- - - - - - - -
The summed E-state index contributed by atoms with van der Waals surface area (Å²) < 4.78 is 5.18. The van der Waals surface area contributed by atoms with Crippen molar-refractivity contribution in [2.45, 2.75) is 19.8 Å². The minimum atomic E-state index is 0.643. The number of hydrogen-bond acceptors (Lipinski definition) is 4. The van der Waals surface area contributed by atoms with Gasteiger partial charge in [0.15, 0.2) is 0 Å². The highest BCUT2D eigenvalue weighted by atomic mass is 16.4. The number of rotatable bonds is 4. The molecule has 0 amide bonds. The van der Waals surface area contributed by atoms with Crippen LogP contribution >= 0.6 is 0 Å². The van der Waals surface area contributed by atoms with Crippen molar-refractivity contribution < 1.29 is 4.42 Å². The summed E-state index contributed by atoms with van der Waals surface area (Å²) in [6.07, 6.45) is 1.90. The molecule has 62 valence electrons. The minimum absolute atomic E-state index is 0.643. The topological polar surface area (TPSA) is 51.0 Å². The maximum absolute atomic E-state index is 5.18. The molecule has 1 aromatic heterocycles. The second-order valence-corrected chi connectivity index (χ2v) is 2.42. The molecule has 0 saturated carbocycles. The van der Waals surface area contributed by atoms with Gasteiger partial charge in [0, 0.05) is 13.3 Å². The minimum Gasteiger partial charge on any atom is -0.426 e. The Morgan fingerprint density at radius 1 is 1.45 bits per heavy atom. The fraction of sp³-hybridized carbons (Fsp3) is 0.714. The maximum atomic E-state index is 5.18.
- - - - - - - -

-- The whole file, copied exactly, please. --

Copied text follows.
The summed E-state index contributed by atoms with van der Waals surface area (Å²) < 4.78 is 5.18. The van der Waals surface area contributed by atoms with Crippen molar-refractivity contribution in [2.45, 2.75) is 19.8 Å². The minimum atomic E-state index is 0.643. The number of hydrogen-bond acceptors (Lipinski definition) is 4. The van der Waals surface area contributed by atoms with Gasteiger partial charge in [0.15, 0.2) is 0 Å². The highest BCUT2D eigenvalue weighted by atomic mass is 16.4. The number of rotatable bonds is 4. The molecule has 0 amide bonds. The van der Waals surface area contributed by atoms with Crippen LogP contribution >= 0.6 is 0 Å². The van der Waals surface area contributed by atoms with Crippen molar-refractivity contribution < 1.29 is 4.42 Å². The summed E-state index contributed by atoms with van der Waals surface area (Å²) in [6.07, 6.45) is 1.90. The molecule has 62 valence electrons. The minimum absolute atomic E-state index is 0.643. The topological polar surface area (TPSA) is 51.0 Å². The maximum absolute atomic E-state index is 5.18. The molecule has 1 aromatic heterocycles. The second-order valence-corrected chi connectivity index (χ2v) is 2.42. The molecule has 0 saturated carbocycles. The van der Waals surface area contributed by atoms with Gasteiger partial charge in [0, 0.05) is 13.3 Å². The minimum Gasteiger partial charge on any atom is -0.426 e. The Morgan fingerprint density at radius 1 is 1.45 bits per heavy atom. The fraction of sp³-hybridized carbons (Fsp3) is 0.714. The maximum atomic E-state index is 5.18.